posted on Mon, 08/14/2006 - 2:10pm
Chris E's picture
Chris E says:

As a mechanical engineer I see one major point that no one seems to be hitting on. What is the uncertainty in the temperature measurments that have been recorded and compiled to make this broad picture that shows the earth's temperature rising out of control??

Look at the temperature changes we are talking about, merely tenths of a degree. Then consider what the uncertainty of a temperature measuring device is, maybe +/- 1 degree. This is especially true for historic records. Therefore if you were to put error bars on any of the graphs used to prove (or disprove) global warming I think you would see the trend would in fact level out.

Also, one needs to consider things like basic fluid mechanics...
It is extremely difficult to calculate with a very high degree of certainty the ayerodynamic effect of a fluid moving over an object that is anything more complicated that a cylinder in cross-flow. Most of the involved variables are based on empirical experiments because and analytical solution is impossible with our current understanding of the world.

Now try to put that into a global perspective, and it is very easy to see how incredibly hard it is to predict climate and even weather. You are Incredibly nieve to think that any current model of our climate (especially one that tries to predict the future) is anything more that a gross approximation.

This is not to say we should ignore the enviroment and polute it as if there is no consequence.

I am not claiming to be a climate expert, because I am not. In my arguments I only applied the basic knowledge taught in any engineering program.

posted on Thu, 08/17/2006 - 2:18pm
argh people's picture
argh people says:

Global Warming is just a weather cycle! A WEATHER CYCLE! Take the last ice age for example. Was that not a weather cycle too? I'm sure it was. These things happen, and I don't think humans have even effected it.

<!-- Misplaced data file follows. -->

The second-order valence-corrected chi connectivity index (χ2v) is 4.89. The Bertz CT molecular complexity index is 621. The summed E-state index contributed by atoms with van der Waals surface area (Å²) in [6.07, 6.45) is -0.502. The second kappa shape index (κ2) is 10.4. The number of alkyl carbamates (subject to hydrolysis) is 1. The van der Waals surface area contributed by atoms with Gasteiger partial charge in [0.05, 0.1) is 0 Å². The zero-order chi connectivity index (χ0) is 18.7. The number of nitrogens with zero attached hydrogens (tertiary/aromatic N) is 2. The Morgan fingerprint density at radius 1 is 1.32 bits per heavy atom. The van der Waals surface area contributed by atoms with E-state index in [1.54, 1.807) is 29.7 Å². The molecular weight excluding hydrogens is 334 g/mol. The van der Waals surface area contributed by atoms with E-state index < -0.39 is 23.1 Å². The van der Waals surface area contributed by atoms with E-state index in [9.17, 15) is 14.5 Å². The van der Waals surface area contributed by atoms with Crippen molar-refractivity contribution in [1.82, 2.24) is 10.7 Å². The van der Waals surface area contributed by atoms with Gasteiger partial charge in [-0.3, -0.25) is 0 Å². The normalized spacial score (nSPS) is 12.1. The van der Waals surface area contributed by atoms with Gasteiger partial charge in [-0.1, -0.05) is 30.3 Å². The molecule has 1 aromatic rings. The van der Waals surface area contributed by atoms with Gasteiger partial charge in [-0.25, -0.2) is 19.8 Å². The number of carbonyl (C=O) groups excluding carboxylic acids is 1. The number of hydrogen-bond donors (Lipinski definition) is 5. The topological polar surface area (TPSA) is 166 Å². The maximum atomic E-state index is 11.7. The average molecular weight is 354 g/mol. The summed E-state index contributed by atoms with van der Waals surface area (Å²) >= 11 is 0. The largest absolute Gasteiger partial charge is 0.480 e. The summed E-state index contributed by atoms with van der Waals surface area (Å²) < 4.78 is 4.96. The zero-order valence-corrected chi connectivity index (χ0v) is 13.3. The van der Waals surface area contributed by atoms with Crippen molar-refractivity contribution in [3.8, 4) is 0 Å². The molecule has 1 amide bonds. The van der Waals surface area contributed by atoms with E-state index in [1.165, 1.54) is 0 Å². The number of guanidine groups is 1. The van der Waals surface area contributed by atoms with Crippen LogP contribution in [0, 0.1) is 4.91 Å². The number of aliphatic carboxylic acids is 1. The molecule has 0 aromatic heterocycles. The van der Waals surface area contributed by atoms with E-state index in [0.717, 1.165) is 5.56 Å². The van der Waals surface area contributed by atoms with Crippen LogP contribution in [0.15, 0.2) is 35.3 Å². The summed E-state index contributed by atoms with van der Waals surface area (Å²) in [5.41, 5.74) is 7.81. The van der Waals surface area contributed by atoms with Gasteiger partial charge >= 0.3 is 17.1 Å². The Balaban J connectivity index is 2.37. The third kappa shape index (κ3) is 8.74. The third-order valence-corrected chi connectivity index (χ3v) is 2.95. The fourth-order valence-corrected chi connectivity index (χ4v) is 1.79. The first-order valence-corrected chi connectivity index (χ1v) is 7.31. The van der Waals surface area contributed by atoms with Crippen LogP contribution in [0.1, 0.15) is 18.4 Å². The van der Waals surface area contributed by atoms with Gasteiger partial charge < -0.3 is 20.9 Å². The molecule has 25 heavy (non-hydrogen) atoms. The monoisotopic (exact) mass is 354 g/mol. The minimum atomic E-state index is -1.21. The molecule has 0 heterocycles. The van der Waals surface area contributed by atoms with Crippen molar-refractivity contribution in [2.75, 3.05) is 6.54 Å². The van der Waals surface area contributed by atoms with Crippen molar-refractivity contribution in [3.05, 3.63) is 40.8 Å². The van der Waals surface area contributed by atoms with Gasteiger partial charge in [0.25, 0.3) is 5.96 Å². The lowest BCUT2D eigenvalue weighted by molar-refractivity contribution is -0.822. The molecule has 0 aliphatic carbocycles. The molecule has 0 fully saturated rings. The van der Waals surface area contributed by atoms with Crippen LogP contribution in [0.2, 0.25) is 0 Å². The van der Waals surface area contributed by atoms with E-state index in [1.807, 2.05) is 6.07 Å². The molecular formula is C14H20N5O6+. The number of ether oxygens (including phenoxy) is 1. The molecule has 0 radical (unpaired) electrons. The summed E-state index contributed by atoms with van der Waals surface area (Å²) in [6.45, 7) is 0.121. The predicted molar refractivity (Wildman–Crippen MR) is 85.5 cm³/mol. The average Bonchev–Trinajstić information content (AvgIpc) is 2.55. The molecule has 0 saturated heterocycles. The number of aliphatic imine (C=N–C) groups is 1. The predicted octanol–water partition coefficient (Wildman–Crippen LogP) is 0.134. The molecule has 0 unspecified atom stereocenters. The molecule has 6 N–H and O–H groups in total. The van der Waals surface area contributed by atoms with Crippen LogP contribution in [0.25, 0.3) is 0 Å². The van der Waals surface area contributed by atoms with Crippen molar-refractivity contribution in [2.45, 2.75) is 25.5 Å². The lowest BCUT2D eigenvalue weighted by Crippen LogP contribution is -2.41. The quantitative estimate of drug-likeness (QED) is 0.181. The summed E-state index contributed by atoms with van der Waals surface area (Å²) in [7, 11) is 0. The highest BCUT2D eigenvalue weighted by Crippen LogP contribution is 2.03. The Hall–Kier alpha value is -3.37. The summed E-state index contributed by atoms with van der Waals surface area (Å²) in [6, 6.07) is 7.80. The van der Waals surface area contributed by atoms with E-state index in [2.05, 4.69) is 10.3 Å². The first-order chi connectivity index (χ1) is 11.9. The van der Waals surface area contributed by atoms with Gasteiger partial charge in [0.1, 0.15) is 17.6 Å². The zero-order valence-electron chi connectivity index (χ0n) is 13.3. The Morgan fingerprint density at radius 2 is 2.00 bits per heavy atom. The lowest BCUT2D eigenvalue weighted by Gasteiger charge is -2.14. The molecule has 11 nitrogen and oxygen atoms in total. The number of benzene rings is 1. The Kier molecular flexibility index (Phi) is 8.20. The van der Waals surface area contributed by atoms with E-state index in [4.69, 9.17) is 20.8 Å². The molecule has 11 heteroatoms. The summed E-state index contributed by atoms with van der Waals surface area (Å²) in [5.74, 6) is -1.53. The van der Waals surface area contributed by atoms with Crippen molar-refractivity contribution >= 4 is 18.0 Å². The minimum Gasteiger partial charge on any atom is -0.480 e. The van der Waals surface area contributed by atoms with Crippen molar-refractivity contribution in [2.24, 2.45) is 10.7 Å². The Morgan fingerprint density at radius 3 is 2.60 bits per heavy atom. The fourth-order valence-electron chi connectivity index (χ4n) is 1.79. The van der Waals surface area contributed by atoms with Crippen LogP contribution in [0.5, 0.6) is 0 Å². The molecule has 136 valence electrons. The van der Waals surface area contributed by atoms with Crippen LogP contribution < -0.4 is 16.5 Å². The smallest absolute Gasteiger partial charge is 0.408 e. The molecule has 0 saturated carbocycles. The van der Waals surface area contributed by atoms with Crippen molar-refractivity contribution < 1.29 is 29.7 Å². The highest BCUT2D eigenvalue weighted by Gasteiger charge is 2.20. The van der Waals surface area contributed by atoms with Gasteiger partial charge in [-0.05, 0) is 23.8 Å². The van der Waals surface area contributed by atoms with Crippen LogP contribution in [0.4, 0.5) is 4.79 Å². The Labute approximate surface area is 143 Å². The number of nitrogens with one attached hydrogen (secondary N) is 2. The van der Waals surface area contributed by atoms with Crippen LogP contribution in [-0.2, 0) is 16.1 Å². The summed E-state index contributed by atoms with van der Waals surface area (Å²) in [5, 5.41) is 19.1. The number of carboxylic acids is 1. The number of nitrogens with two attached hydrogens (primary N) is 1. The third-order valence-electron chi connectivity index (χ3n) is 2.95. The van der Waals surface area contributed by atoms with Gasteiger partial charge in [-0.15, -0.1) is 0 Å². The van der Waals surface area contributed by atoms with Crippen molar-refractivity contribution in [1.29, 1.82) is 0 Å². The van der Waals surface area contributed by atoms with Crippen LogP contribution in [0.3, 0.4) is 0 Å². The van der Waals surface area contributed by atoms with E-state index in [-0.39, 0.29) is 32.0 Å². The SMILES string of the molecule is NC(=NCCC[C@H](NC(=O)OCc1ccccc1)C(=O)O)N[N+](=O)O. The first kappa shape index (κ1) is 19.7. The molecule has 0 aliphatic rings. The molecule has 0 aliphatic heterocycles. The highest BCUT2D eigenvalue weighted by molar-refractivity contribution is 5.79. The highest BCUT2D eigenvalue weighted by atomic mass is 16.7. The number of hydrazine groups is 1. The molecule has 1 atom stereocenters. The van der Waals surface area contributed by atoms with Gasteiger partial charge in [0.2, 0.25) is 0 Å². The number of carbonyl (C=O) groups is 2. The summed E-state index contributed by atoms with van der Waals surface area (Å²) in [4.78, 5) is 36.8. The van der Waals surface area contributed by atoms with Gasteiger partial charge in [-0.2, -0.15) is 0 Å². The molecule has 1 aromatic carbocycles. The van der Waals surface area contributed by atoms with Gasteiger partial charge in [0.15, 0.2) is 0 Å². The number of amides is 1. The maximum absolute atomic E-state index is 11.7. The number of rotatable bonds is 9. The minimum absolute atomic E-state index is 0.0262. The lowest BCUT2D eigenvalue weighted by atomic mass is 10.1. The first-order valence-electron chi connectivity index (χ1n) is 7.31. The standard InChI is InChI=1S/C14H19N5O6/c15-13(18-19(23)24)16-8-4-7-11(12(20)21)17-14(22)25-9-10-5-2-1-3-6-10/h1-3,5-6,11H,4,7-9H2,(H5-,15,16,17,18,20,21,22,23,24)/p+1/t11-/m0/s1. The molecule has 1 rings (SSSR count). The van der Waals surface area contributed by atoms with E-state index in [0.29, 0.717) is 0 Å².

posted on Mon, 09/11/2006 - 8:00pm
ARTiFactor's picture
ARTiFactor says:

Here are two recent articles about skeptical politician Inhofe:

posted on Sat, 09/30/2006 - 9:53am
Anonymous's picture
Anonymous says:

The earth is fine and can repair itself.
Look at cities like Pittsburgh and Cleveland. Look at how bad London used to be with pollution. They have been cleaned up.
It is all a cycle.
We had warming back in previous years also, even back when there were no vehichles of any sorts. So how could that be.
Like the medical field, there is big money in the "global warming" fear and that is why it must continue.
They tell you a bird flu is coming and to get your shot. Where is it?
The flu shot contains mercury! Last time I checked, mercury is bad for you.
They treat cancer with radiation, which causes cancer!
It is all about money.
Global warming is not happening.
It has been record low temps where I live. Something that would not happen if the earth were warm.
Have you been in a greenhouse before?
The temp inside is THE SAME throughout the whole greenhouse. Not so with our earth.
So go on, worry about it if you want, change your lifestyle. I WILL NOT!!!!!!
Support National Industrial Revolution Day!

posted on Wed, 02/21/2007 - 8:38pm
Anonymous's picture
Anonymous says:

Actually I started to look at the cause for global warming by looking at the data. Here are my result. There are much talking but how many of you actually look at the data of competing theories.

posted on Thu, 03/01/2007 - 11:49am
Rock Chick's picture
Rock Chick says:

I am worried about Antarctica. Global warming is a problem and the ozone layer. Wow! It's shocking. Just think of how it will end up in 50 years time. There will be nothing.

posted on Fri, 03/23/2007 - 11:02pm
mentor's picture
mentor says:

can we create or invent some sort of filter that can reduce the amount of carbon dioxide that a car gives off? I mean a filter similar to a house filter. Because a house filter can reduce dirt and bacteria so why can there be filters in the exhaust pipe of a car to trap some of the methane or carbon dioxide given off from the car? Just curious!

posted on Thu, 11/15/2007 - 4:05pm
mentor's picture
mentor says:

Not only a filter, could they make a gas that neutralize carbon dioxide? Is there any kind of way we can make a gas like that? If so can the attach them to a car like an exhaust pipe? So when cars shoot out all that unwanted carbon into the air the other pipe can shoot out a neutralizing gas that neutralize the fumes.

posted on Thu, 11/15/2007 - 4:22pm